As I stepped off the ferry, Orkney seemed quiet. Too quiet, considering the swirl of political drama that enveloped the remote archipelago. With two weeks to go before the Scottish independence referendum, a so-called “micro-nationalist” movement had grown in the islands, demanding sovereignty for Shetland and Orkney as well. Earlier in the summer, a petition had been filed with the Scottish Parliament for another referendum—originally slated to be held on September 25—on the islands’ future: specifically, whether they should leave Scotland and the UK both. Even the local councils were jumping into the fight, forming a cross-island organization to lobby London and Edinburgh, regardless of the referendum outcome. To an incoming journalist, ready to find throngs of agitated activists marching through the cobbled streets, the silence was deafening.
My first stop was the tiny island of Wyre, a plot barely larger than one square mile, lying north of the mainland. It was here, in the mid-1980s, that the Declaration of Wyre was penned by John Goodlad and Margaret Flaws, a document that can help to illuminate today’s complex web of overlapping cries for independence.
Despite its humble island origins, the Declaration was grandiose and unforgiving in its language and purpose: a plea to the kingdoms of Denmark and Norway to “safeguard our laws, rights and traditions until such a time as our constitutional status is resolved.” The entire undertaking—from the mist-shrouded isle to the bold and imploring tone—had all the trappings of a high political drama, as if the letter were written under severe duress. It called on a former ruler to once again protect the islands—Norwegian Earls were lords of the isles for six hundred years. It gained signatures from across the islands’ patchwork of towns. The authors even flew to Denmark to personally deliver the letter, like lesser lords bending a knee to the crown. So when I reached John Goodlad by phone (he was away captaining a 110 year-old wooden sailboat when I got to the islands, fittingly) I wasn’t expecting the chuckle that emanated from the other end of the line: “Aw, to be honest, that really was just a bit of fun.”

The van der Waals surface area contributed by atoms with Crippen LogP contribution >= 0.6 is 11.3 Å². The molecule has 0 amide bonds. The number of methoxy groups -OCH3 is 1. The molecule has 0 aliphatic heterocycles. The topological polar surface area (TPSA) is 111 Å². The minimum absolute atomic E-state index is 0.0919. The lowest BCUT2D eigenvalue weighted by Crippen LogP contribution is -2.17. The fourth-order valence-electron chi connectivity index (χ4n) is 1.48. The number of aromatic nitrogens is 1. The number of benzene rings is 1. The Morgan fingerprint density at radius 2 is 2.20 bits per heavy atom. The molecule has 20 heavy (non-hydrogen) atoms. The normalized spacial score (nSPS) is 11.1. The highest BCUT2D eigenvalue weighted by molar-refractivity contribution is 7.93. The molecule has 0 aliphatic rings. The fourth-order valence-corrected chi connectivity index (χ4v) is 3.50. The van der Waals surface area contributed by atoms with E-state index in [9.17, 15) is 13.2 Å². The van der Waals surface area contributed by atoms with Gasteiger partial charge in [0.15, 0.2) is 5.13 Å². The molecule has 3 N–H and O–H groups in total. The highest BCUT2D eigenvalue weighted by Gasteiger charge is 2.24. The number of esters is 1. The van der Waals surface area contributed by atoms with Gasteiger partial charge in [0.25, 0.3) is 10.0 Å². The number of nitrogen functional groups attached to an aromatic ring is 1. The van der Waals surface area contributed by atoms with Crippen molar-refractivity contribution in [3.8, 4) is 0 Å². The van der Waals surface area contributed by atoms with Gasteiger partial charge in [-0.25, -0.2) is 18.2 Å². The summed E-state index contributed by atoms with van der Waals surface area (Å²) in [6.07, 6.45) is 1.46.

He said it with the same tone you might use to describe a night out singing drunken karaoke, or a casual prank. For some reason, I had pictured it being written by candlelight. On a cracked, yellow scroll. Maybe with a quill, dipped in dwindling ink.
But despite its jocular origins, the Declaration became a rallying point for Goodlad’s small band of activists, who began to make serious progress in the arduous task of wresting power away from the UK government and giving it to the islands.
Shetland is home to the largest oil terminal in Europe
“We gained steam in the 1980s,” Goodlad told me. Eventually, activism coalesced into a political force known as the Orkney and Shetland Movement, which fought for devolved powers. When the Movement entered the 1987 general election, Goodlad ran as its candidate. “A lot of people said we’d lose our deposit. But we kind of established ourselves.”
Gaining 14.7% of the vote in the islands, the Movement performed better than any non-mainstream party in British history to that date. The push was only beginning: “We then, in the 1990s, became very involved in the campaign for a Scottish Assembly.” Goodlad was a delegate at the 1989 Scottish Constitutional Convention, which paved the way for the establishment of the Scottish Parliament a decade later—a singular achievement on the road to ultimate self-governance, at least for the nation as a whole.
As the campaign for Scottish independence grew to a fever pitch in 2012, islanders began to run a parallel fight for local autonomy, piggybacking on the same arguments: local resources should be locally controlled, the national government is too centralized and natural resource profits have been co-opted by London. (Shetland is home to Sullom Voe, the largest oil terminal in Europe.)